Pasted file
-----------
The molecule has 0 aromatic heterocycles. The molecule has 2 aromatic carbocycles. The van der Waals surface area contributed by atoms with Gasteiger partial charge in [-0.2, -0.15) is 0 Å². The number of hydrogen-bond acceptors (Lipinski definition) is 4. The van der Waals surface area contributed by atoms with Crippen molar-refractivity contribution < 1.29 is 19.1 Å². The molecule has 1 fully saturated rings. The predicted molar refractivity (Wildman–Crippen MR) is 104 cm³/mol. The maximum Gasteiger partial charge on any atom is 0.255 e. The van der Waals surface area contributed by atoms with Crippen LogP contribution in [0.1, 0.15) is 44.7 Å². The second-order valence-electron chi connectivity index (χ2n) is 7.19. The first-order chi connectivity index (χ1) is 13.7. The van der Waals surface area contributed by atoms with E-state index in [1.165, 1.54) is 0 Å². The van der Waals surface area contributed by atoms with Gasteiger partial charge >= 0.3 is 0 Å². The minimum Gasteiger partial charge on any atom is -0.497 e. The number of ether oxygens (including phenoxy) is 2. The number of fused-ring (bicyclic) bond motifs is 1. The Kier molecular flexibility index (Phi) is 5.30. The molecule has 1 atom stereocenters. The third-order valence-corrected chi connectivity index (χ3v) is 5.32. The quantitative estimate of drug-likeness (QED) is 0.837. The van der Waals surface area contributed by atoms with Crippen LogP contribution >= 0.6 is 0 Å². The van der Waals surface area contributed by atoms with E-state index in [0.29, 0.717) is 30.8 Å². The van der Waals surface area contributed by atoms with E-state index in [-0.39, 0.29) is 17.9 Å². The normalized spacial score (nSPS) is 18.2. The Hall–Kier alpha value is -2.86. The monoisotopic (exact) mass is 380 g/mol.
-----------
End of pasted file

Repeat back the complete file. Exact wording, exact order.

The molecule has 0 aromatic heterocycles. The molecule has 2 aromatic carbocycles. The van der Waals surface area contributed by atoms with Gasteiger partial charge in [-0.2, -0.15) is 0 Å². The number of hydrogen-bond acceptors (Lipinski definition) is 4. The van der Waals surface area contributed by atoms with Crippen molar-refractivity contribution < 1.29 is 19.1 Å². The molecule has 1 fully saturated rings. The predicted molar refractivity (Wildman–Crippen MR) is 104 cm³/mol. The maximum Gasteiger partial charge on any atom is 0.255 e. The van der Waals surface area contributed by atoms with Crippen LogP contribution in [0.1, 0.15) is 44.7 Å². The second-order valence-electron chi connectivity index (χ2n) is 7.19. The first-order chi connectivity index (χ1) is 13.7. The van der Waals surface area contributed by atoms with E-state index in [1.165, 1.54) is 0 Å². The van der Waals surface area contributed by atoms with Gasteiger partial charge >= 0.3 is 0 Å². The minimum Gasteiger partial charge on any atom is -0.497 e. The number of ether oxygens (including phenoxy) is 2. The number of fused-ring (bicyclic) bond motifs is 1. The Kier molecular flexibility index (Phi) is 5.30. The molecule has 1 atom stereocenters. The third-order valence-corrected chi connectivity index (χ3v) is 5.32. The quantitative estimate of drug-likeness (QED) is 0.837. The van der Waals surface area contributed by atoms with Crippen LogP contribution >= 0.6 is 0 Å². The van der Waals surface area contributed by atoms with E-state index in [0.29, 0.717) is 30.8 Å². The van der Waals surface area contributed by atoms with E-state index in [-0.39, 0.29) is 17.9 Å². The normalized spacial score (nSPS) is 18.2. The Hall–Kier alpha value is -2.86. The monoisotopic (exact) mass is 380 g/mol.